Macungie Council Continues to Discourage Public Comment
Council President Jean Nagle is considering permanently moving the public comment component of council meetings to the end of the meeting.
Macungie Council began its Sept. 4 meeting with more contention regarding the public comment component that normally begins the meeting.
If there are several comments to be expressed, this portion of the meeting can sometimes take an hour or more before council can begin the business at hand.
This is the time of the meeting when Macungie residents and business owners are afforded the opportunity to speak on non-agenda items, which means they can speak about a range of concerns.
For the Aug. 20 meeting, as well, public comment was moved to the end of the meeting by council Vice President Greg Hutchison because Nagle was on vacation.
There was an uproar as residents alleged the democratic process was being stifled. Others said it was not a bad idea and that it might allow council business to be conducted in a more timely manner.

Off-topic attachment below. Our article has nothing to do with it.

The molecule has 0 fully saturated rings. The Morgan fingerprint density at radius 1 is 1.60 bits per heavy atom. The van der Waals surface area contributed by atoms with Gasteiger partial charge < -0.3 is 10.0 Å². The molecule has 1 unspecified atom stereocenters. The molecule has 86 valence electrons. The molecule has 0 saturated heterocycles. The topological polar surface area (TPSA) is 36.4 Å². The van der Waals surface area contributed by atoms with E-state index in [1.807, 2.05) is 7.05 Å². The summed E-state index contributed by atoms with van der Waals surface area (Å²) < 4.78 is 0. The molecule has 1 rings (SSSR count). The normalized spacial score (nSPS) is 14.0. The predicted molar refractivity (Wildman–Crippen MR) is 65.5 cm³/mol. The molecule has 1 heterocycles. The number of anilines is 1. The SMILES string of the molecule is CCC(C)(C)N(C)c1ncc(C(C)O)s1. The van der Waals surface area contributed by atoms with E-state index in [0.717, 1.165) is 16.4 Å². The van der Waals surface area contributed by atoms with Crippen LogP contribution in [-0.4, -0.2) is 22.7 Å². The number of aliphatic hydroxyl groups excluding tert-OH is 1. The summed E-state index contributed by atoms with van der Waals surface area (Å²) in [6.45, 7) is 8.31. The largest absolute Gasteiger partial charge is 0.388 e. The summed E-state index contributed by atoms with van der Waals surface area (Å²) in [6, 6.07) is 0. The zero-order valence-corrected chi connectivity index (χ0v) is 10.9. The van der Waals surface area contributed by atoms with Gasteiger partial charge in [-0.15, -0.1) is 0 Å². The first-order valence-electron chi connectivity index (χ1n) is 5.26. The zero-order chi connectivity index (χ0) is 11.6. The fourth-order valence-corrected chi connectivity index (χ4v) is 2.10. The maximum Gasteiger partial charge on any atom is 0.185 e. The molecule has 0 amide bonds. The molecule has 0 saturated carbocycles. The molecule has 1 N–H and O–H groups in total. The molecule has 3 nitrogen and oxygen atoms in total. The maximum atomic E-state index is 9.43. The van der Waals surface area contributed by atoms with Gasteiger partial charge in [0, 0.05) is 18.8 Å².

The Aug. 20 meeting, however, was ultimately cancelled due to a lack of a quorum, and at the time, Borough Manager Chris Boehm said the move was not necessarily permanent.
And it still may not be.
At the Sept. 4 meeting, council members Christopher Becker, Joseph Sikorski and Debra Cope strongly voiced their opposition to moving public comment to the end of the meeting.
Do you feel that the public should be allowed to speak at the beginning of the meeting? Or should council be allowed to conduct its business first? Tell us in the comments.
Cope reminded Nagle that council voted in earlier in the year to adopt the order of the meeting components.
"Public comments from the audience will be heard at the beginning of the Council meeting....Comments will be at the courtesy of the floor, limited to five (5) minutes or less. Public comments my be heard during an agenda item after Council's discussion and prior to a decision being made...."
Nagle then reminded Cope of the very last line of the 2012-2013 meeting guidelines:
"The president reserves the right to modify the order of the meeting."
By the time council reached the public comment component of the Sept. 4 meeting it was about 10 p.m. Several people had filtered out of the Macungie Institute meeting room by then.
Two people spoke.
In its entirety, public comment that usually takes about an hour lasted two minutes.